Market Overview

A Bond ETF For Commodities Upside

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A Bond ETF For Commodities Upside
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Bonds and commodities are rarely joined at the hip, but when it comes to emerging markets debt, commodities can be an important determinant of returns. Some exchange traded funds confirm that rising commodities benefit emerging markets bonds.

Over the past 12 months, the S&P GSCI Commodity Index is up 7.5 percent, while the VanEck Vectors J.P. Morgan EM Local Currency Bond ETF (NYSE: EMLC) is higher by 13.2 percent over that period. EMLC's positive correlation to commodities prices is not surprising. The ETF holds bonds denominated in local currencies, meaning it benefits from a weaker U.S. dollar — as do commodities.

“Commodity prices have been on a steady upswing since early 2016, rising over 40 percent through Jan. 31, 2018,” VanEck said in a recent note. “Many investors, assuming a tight link between commodity prices and emerging market local currency returns, fairly view broad emerging markets exposure as a way to play the recovery in commodities.”

EMLC Commodities Exposure

EMLC has a 30-day SEC yield of 5.72 percent, which is well above what investors receive on 10-year Treasuries or the MSCI Emerging Markets Index. The ETF holds 289 bonds, plenty of which hail from developing markets that are major commodities producers.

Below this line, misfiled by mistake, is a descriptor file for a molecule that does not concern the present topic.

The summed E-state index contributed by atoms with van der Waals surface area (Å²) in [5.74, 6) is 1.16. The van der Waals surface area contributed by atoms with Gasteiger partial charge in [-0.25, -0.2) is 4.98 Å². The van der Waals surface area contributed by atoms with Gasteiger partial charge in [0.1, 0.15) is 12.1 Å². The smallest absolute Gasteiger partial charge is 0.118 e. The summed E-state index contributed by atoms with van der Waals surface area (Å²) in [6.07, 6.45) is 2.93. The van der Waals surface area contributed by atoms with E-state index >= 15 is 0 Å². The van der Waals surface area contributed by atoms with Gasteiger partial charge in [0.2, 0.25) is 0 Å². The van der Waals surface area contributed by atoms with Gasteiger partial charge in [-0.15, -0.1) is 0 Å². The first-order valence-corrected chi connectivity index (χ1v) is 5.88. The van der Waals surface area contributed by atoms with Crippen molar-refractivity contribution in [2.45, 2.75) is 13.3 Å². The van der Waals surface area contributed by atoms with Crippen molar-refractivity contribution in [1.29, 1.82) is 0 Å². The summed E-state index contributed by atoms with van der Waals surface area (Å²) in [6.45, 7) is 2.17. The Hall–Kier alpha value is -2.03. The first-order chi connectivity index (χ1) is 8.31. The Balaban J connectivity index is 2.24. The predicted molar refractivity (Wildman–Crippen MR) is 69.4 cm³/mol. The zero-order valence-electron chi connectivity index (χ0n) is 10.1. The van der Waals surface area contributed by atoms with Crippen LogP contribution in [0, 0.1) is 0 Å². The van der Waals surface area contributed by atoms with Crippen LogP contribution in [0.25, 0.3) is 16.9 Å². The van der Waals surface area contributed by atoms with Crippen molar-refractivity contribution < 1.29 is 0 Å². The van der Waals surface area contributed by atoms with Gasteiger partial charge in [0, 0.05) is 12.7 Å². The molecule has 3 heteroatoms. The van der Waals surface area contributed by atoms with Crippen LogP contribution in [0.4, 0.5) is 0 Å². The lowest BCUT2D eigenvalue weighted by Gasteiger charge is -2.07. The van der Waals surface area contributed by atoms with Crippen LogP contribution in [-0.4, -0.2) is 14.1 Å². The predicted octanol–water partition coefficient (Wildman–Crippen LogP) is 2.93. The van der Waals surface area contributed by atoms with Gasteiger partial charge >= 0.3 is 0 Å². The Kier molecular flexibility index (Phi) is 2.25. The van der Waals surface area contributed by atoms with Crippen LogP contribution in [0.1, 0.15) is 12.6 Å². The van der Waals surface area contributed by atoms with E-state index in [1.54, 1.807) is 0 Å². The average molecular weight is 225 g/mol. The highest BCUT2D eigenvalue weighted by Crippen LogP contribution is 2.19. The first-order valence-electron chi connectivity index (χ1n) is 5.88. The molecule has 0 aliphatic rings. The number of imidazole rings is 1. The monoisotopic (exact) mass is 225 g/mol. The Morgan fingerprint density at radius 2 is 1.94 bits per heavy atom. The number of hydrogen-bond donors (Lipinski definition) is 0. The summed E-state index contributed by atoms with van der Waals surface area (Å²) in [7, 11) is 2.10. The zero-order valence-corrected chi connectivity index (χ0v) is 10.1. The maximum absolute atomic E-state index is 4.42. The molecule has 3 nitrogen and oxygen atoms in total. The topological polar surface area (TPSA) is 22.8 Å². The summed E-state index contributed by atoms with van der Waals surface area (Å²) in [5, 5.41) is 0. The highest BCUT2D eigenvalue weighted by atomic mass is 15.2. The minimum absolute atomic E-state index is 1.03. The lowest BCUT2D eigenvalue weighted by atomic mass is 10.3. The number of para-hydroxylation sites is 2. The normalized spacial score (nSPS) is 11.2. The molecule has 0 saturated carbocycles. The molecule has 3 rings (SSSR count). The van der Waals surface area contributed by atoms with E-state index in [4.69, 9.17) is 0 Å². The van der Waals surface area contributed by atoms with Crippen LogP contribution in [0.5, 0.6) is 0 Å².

Brazil, Mexico, Indonesia and South Africa, all of which are major producers of various commodities, are four of EMLC's top five country exposures. That quartet combines for nearly 36 percent of the ETF's geographic weight. Overall, EMLC features exposure to 20 countries, more than half of which can be considered large commodities producers.

“The overall moderate correlation of index returns with oil prices reflects the diversity of economies within the index,” said VanEck. “Despite rising commodity prices since 2016, the majority of emerging markets local currency bond returns over the past five years have been driven by local interest rates rather than currency appreciation.”

Risks

In addition to a sudden reversal in commodities prices, the primary potential risks facing ETFs like EMLC are interest rate and credit risk. In the case of rate risk, no emerging markets aside from Mexico are expected to hike rates this year, so rate risk is mostly off the table for EMLC.

Over half of EMLC's holdings carry junk ratings, so there is some credit risk, though that has been somewhat mitigated by the recent Standard & Poor's upgrade of Russia to investment-grade territory. Russian bonds account for 5.3 percent of EMLC's roster.

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